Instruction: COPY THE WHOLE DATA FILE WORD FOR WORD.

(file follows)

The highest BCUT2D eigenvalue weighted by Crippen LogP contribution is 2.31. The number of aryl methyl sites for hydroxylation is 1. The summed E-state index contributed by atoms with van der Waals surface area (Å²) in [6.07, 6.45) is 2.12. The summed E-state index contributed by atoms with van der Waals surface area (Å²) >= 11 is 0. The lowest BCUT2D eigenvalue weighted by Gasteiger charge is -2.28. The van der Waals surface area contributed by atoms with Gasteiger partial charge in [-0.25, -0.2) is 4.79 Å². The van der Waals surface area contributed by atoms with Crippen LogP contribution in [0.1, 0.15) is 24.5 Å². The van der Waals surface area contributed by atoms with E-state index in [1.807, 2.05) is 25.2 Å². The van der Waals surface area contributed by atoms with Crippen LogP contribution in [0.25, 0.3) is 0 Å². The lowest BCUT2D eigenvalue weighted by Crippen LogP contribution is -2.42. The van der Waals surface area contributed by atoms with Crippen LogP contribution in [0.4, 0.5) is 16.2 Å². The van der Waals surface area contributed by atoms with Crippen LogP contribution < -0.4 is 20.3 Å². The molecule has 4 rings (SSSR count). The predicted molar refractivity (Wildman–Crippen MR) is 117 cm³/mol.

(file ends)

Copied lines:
The highest BCUT2D eigenvalue weighted by Crippen LogP contribution is 2.31. The number of aryl methyl sites for hydroxylation is 1. The summed E-state index contributed by atoms with van der Waals surface area (Å²) in [6.07, 6.45) is 2.12. The summed E-state index contributed by atoms with van der Waals surface area (Å²) >= 11 is 0. The lowest BCUT2D eigenvalue weighted by Gasteiger charge is -2.28. The van der Waals surface area contributed by atoms with Gasteiger partial charge in [-0.25, -0.2) is 4.79 Å². The van der Waals surface area contributed by atoms with Crippen LogP contribution in [0.1, 0.15) is 24.5 Å². The van der Waals surface area contributed by atoms with E-state index in [1.807, 2.05) is 25.2 Å². The van der Waals surface area contributed by atoms with Crippen LogP contribution in [0.25, 0.3) is 0 Å². The lowest BCUT2D eigenvalue weighted by Crippen LogP contribution is -2.42. The van der Waals surface area contributed by atoms with Crippen LogP contribution in [0.4, 0.5) is 16.2 Å². The van der Waals surface area contributed by atoms with Crippen LogP contribution < -0.4 is 20.3 Å². The molecule has 4 rings (SSSR count). The predicted molar refractivity (Wildman–Crippen MR) is 117 cm³/mol.